Logo of Phnom Penh Post newspaper Phnom Penh Post - Minority council plans could be seen as "state within a state"

Minority council plans could be seen as "state within a state"

Minority council plans could be seen as "state within a state"

A draft plan to form a Khmer Leu Council to represent the views of ethnic minorities

on the development of their region has immediately been queried by the government.

"The Khmer Leu Council could be misunderstood as the creation of a state within

a state," Ngy Chanphal, Under Secretary of State for Rural Development, told

an international seminar in Ratanakiri last week.

"The Constitution states that Cambodia is an indivisible state," he said.

The conference produced a draft policy statement, which included the creation of

the council, and asked the government to formulate a strategy for developing the

region.

The Feb 26-Mar 1 conference on sustainable development of Cambodia's northeast, held

in Banlung, Ratanakiri, recommended that minority representatives be permitted to

take part at all levels of decision-making about development plans.

"It is the responsibility of the State to ensure that the process [of development]

is orderly and just. If the Khmer Leu communities are to have the opportunity to

control their own destiny, within the fabric of our life and civil society, then

they must have access to the mainstream decision-making institutions of government,"

the draft said.

To enable the highlanders to participate fully and effectively, a Khmer Leu Council

should be formed, it said.

Some foreign participants acknowledged that the proposal could be sensitive, but

others were concerned that without such a council, minority groups could be prevented

from having an equal say in development plans.

"We're not recommending that each minority should have an association but we

want a fair representation. The Khmer Leu Council must be independent and kick politics

out of it," said a foreign observer who asked not to be named.

Another said: "You can't expect a villager picked up by the PRDC (Provincial

Rural Development Committee) to speak his mind in a high environment in Phnom Penh.

He will lose his confidence and be intimidated by people wearing ties."

In his opening remarks at the conference, First Prime Minister Norodom Ranariddh

said the government would not allow investment projects to proceed if they threatened

the livelihoods and cultures of highland people.

Sok An, co-Minister of the Cabinet of Ministers, representing Second Prime Minister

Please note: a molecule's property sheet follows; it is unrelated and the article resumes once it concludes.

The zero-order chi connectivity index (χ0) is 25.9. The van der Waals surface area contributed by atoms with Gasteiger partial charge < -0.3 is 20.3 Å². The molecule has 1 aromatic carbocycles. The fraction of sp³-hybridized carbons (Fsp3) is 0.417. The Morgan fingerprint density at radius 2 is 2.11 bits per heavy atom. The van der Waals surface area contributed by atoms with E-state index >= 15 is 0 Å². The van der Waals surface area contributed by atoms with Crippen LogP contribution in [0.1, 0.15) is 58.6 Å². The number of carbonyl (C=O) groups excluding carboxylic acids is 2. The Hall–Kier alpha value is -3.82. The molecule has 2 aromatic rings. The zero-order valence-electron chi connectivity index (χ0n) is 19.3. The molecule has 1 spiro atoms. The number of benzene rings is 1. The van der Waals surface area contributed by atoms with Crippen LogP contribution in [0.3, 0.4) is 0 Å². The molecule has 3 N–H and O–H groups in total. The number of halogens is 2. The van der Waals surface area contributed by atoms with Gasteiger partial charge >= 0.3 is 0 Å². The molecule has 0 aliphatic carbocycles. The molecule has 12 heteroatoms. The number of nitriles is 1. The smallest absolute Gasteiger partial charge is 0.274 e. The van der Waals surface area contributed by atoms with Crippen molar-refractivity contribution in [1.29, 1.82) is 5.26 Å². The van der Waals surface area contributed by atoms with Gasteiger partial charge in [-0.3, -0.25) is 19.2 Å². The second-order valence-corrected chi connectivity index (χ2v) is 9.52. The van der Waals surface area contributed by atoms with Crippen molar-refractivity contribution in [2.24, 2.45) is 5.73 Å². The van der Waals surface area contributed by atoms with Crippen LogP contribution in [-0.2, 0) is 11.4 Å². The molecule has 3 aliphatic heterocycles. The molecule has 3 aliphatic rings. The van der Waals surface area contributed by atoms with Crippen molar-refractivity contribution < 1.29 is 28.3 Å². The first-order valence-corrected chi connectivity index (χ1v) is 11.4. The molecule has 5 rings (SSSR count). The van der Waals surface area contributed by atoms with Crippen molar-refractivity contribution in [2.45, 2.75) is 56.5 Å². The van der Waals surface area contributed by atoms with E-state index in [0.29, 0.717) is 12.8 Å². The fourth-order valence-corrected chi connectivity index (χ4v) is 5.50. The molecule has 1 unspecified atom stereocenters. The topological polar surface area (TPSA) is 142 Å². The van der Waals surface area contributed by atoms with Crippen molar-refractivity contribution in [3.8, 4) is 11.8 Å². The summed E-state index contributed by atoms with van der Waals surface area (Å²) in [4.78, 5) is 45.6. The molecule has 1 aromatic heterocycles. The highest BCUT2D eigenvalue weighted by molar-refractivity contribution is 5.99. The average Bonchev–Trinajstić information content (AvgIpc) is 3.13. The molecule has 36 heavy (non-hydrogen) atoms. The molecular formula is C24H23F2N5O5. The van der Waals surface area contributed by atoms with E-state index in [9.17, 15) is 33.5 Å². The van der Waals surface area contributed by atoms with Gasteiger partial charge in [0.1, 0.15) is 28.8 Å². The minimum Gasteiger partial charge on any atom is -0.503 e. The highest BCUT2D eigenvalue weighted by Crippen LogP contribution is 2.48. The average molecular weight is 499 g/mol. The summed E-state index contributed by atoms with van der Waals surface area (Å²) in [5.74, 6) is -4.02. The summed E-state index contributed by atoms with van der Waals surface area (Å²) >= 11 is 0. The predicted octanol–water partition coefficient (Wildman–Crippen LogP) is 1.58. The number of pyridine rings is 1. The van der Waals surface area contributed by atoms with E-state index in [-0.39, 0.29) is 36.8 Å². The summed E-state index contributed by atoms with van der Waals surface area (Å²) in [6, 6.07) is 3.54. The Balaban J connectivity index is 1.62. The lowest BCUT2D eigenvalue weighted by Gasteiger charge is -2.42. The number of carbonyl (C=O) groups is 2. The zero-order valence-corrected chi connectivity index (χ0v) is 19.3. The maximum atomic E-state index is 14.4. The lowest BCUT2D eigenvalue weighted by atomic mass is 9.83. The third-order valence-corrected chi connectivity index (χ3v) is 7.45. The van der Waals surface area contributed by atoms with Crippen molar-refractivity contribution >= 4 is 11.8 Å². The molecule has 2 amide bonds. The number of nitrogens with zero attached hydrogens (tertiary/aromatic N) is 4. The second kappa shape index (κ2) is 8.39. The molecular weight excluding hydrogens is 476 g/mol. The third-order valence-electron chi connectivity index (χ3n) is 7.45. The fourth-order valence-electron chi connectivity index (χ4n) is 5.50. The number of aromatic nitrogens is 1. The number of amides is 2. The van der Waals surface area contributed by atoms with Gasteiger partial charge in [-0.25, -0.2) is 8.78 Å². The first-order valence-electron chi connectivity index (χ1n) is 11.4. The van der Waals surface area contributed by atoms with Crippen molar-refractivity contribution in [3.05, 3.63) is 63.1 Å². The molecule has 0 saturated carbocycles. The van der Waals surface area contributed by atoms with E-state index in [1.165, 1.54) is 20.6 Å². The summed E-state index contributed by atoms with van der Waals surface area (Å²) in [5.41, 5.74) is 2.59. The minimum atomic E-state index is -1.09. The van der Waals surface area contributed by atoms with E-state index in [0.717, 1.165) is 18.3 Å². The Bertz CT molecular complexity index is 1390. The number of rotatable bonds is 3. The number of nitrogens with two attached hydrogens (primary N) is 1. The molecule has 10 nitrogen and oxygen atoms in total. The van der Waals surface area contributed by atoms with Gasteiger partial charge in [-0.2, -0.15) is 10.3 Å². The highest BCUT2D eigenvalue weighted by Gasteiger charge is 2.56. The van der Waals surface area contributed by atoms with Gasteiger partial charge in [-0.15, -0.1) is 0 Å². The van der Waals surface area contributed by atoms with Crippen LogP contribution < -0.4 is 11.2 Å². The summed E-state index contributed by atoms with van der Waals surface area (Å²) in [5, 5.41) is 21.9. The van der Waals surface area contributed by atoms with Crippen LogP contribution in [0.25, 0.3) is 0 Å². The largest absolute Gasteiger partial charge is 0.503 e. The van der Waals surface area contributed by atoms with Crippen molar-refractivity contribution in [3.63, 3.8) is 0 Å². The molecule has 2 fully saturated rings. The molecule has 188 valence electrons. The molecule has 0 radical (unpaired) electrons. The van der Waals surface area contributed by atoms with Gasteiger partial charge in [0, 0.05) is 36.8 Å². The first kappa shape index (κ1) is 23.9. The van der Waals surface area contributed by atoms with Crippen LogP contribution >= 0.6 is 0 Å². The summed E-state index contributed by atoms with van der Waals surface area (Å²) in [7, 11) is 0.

Hun Sen, delivered a similar message at the seminar's closing session.

"Development is unavoidable. The main issue is to coordinate it so it does not

affect culture, customs and living conditions of the ethnic groups," An said.

The draft document also called for "interim regulatory policies", requiring

all investors, including those already signed, to submit management plans and environmental

and community impact assessments before beginning projects.

"What's important is that culture is not just song and dance but it is the livelihood

of people," said Andrew McNaughton, resident senior program officer of the International

Development Research Center (IDRC).

Seminar participants also called for minority people to be encouraged to learn to

read and write Khmer language if they wanted to effectively participate in the development

process.

"Development comes from education. People need to understand each other,"

said Sam Siphal, a provincial education official.

Of Ratanakiri's 76,000 people - 85 per cent of them are from minorities speaking

a number of languages - less than one third are literate, according to statements

at the seminar.

"If many villagers can speak, read and write Khmer they will be better able

to help in planning the future of this province. They can let their opinion be heard,"

said Charles Keller, an independent researcher.

The seminar discussed the problems of educating hilltribes people, such as a reluctance

to send their children to government schools, and the best ways to do it.

Siphal suggested a non-formal system of selecting volunteers to be trained as teachers

"Choose a volunteer, buy him a bicycle with a board attached to its back, so

the teacher can teach people at their farms," he said.

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